Businesses large and smallx are too busy protecting their interests to worry about regional planning or urban design, but they do file their tax returns.x  Sharing rapidly developing megacity data is not crazy at all.x x  After all, the small businessx and thex mega-corporate entity is driven on the basis of a daily consumer voting process. x The information on consumption is vastx and until recently largely unused by states for regional planning.x  Once consumption is linked up to the vital statistics and social characteristics ofx  “a region”x  the sheer power of it all belongsx without doubt in a public realm.x 

Get a Handle

To get a handle on this see: x Good Guidex , and look up ideas like “industrial ecology” for access to data streams that get beyond the “green branding” phenomena to the cold, hard facts that define who you are and where you are going by what you buy every day, not who you vote for every few years.x  Wake up smell the coffee.x  Then check the brand for its “earth” friendliness and act accordingly.x  The idea is simple — these tools allow the consumerx to shorten the caveat emptor cycle.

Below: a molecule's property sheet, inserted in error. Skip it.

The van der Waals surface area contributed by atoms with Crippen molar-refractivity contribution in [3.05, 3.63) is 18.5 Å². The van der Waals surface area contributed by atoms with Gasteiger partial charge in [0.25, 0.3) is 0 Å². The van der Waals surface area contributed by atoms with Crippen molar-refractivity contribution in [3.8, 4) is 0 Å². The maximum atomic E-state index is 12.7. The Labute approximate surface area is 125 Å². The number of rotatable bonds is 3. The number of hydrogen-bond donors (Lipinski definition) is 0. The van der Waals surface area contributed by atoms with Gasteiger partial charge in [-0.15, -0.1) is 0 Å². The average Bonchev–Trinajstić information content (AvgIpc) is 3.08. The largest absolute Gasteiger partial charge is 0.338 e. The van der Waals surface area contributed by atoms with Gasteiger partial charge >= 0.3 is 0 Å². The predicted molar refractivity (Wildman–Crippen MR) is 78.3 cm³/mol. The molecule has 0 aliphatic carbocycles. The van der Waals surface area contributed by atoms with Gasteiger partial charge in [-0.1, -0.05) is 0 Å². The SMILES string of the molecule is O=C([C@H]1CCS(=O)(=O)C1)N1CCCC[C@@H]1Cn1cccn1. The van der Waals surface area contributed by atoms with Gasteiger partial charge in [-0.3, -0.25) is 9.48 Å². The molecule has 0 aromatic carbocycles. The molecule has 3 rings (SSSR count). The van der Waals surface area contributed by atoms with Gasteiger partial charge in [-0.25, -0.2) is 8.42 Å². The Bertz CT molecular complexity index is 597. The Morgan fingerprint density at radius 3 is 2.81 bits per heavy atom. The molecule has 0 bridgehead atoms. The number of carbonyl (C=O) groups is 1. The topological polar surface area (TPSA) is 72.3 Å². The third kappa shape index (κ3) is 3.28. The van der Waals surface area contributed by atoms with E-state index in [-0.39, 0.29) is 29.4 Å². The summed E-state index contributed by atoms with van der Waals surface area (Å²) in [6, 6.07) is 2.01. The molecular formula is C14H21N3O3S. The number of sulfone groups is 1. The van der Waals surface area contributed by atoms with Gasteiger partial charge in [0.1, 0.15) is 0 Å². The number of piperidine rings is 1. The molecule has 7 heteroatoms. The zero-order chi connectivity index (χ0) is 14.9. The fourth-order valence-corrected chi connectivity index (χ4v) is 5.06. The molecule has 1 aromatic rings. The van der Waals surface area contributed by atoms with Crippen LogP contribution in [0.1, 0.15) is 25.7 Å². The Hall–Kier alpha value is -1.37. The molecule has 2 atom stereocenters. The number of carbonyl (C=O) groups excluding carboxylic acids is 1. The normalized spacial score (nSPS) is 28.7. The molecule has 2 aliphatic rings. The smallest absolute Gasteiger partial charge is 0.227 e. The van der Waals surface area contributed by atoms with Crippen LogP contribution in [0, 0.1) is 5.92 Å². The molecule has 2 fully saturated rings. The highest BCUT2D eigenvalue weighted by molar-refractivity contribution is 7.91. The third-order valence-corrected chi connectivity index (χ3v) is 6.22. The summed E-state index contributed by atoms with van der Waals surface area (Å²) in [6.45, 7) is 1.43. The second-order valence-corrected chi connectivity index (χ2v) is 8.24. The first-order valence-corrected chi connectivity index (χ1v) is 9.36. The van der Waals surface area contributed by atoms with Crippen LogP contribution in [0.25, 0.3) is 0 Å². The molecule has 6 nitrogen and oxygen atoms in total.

Resources such as these are described with terms such as “open data base connectivity”.x x It is the jargon ofx data systemsx that offer things like highly detailed product ratings that align consumption choices with values (even an iPhone app). x Individual consumption data tools that account for environmental impact comparisons among consumption choices puts into action the ecology of commerce that Paul Hawkens talked about in 1993.x  The cycles are getting shorter.x  Something is working.

To put this consumptionx handle in its x “class”x  I recommend seeing thex review of two books on data crunching inx thex x CD blog.x  And, for more on the “mega-city” reference seex video: herex in post : “Go to Chicago”.x x x x  See for RPD on NYC see: Climate Design. x Also see, thex Three Promisesx of progressive plannners that still need to be pursuedx with some urgency.

Go to Chicago